Thursday, March 15, 2012

David LaMotte, One of the Real Good Guys

[As promised, today’s post is by Barbie Dockstader Angell; she discusses her friend,  musician/writer/activist David LaMottte—including a great interview in the video below. That’s David in the photo to the right with Barbie’s own “Little Man.”]

I first met David LaMotte at Kinko’s, where I was working in 2000 in Asheville, NC. Most people who come in are stressed & hurried, but I could tell immediately that the smiling customer patiently waiting for me was not “most people.”

By the time he & I finished up with his project, I had his brand new album, Corners, in my hand; a gift from my appreciative customer. I put the cd in the stereo when I got home from work and I didn’t listen to much else for the next month. When I’d go sit somewhere with my discman & headphones to work on my writing, that cd was my first choice for the next year.

I was still quite new to Asheville when I met David, and he quickly became a friend. We have shared a great many wonderful times and some sad ones through these last 12 years, and always he has been ready with that same patient smile, willing to wait a moment so that we can both be completely involved in the conversation.

If you’ve met me in real-life, then I’ve already told you about David LaMotte. I am just that type of girl. There are a handful of writers, musicians and businesses that I seem to bring up in conversation all the time and he is most certainly one of them. Because aside from being a brilliant singer/songwriter & musician, he is also a children’s book author, humanitarian and founder of a nonprofit organization called PEG which builds schools in Guatemala. It seems like he does everything except moderate a Nobel Peace Prize nomination committee....oh wait, I’m wrong, he does that too.

If you think that I’m putting David on a pedestal, you would be wrong. I’m just incredibly proud of my friend because he saw that he could effect change as a full-time touring musician. As a performer myself, I can assure you that the spotlight’s glow can cause people to look up to the person on the stage. There’s an even greater responsibility there when some of those faces in the audience belong to children or anyone who is still searching for the person that they wish to become. And so I’m proud that David took that knowledge and ran forward, constantly finding new ways to improve the lives of the people in the world around him. Not as a man on a pedestal looking down, but as one who is doing the heavy lifting side by side with his community.

The video below is my first interview for an organization called Lingua Musica. We talk with artists about more than just their music, but what they are doing offstage as well. I was thrilled when David said he would be a part of our endeavor and taken in as always by the power of his words.

Underneath the video, you’ll see the link for his Kickstarter project. His goal has been funded for his new book, White Flour, but you can still use that link to pre-order this fun and inspiring story. If you’re unfamiliar with the subject, White Flour is the true story of the day the kkk came to Knoxville, TN to march....and were defeated with humor by a group of clowns. In addition, it happens to be my favorite poem of all time....and that’s saying quite a bit.

Here's the link Barbie promised to David LaMotte's "White Flour" Kickstarter project. Please consider pre-ordering the book & supporting this wonderful artist's important message!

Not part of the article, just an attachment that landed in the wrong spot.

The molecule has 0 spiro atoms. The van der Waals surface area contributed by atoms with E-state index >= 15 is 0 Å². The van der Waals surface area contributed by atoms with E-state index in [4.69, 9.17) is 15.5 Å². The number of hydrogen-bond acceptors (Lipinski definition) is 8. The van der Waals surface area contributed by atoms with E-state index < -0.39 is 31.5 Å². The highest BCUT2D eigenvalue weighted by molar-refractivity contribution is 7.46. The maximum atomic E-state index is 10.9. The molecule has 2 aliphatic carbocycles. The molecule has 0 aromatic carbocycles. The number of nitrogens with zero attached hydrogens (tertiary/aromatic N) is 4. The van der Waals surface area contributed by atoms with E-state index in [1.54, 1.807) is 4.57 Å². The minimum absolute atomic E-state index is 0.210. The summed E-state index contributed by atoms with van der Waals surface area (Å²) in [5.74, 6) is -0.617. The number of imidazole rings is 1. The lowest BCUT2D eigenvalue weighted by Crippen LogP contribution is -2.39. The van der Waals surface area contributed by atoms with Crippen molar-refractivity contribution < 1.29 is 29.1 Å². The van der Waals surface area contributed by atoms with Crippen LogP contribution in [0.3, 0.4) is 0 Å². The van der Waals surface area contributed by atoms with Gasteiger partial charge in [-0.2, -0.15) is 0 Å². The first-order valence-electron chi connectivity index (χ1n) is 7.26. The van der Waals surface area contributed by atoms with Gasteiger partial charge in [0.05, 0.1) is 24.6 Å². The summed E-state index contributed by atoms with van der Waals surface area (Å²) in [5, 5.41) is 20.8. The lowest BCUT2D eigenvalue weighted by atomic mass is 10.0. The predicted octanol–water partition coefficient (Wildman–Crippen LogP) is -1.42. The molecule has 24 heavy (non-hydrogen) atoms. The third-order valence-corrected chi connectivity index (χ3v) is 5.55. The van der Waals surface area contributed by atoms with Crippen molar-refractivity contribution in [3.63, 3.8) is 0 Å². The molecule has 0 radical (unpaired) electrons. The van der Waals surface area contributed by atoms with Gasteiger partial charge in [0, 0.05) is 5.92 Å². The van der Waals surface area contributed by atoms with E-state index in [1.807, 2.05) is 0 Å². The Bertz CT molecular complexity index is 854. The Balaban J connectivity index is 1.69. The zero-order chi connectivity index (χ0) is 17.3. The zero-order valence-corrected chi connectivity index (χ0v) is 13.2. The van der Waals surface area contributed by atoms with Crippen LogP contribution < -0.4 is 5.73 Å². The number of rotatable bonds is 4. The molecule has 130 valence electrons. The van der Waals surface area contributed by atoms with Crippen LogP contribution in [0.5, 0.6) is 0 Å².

1. "If you’ve met me in real-life, then I’ve already told you about David LaMotte."

    I LOVE this line!

  2. thank you mark. :) it's so true. i'm known on twitter & facebook for promoting people i believe in, but in real life i talk about all of them so much more. like our own John Hayes here....i talk about him to people all the time too. thanks for reading.

  3. Hi Mark & Barbie!

    Mark: Thanks so much for stopping by & commenting!

    Barbie: Really? Wow, that makes me happy :)

  4. This was a great interview, thank you Barbie. I really appreciate the way David expressed his views. It made me think, and encouraged me to keep moving forward in my own endeavors to shed light. Thank you John, for sharing.

  5. john, yes, absolutely. :)
    joyce, thank you so very much. i'm glad you were able to garner inspiration from this. he does have that impact on people he encounters. :)

  6. Hey, Barbie!

    Excellent interview with an admirable and talented man. I LOVED what he had to say about the "connectedness" we can experience at a concert and how that goes beyond the immediate experience. I agree; the isolation is the lie.

    I've linked to this post on my blog.

    Would love to read, "White Flour".

    (Thanks for sharing this, John!)


  7. Found the poem, and I love it! The last line is killer!

    I've linked to the project as well.

  8. kat, thank you. :) yes, i could listen to david speak for hours. our conversation was actually much longer and i asked that they cut my parts before they cut his. i think we talked for about 45 minutes. david tours all over the world, if you ever get a chance to see him live, he's brilliant. aside from his amazing music, he really does talk with the audience. everyone leaves like they just saw the "feel-good movie of the century" :) and thank you for linking his project on your site. that's very sweet of you.

  9. Hi Kat & Barbie!

    Kat: I echo Barbie's thanks! Glad you got a chance to hear the interview & read Barbie's excellent post.

    Barbie: Hey, I think we're doing pretty well on spreading the word! Thanks again :)


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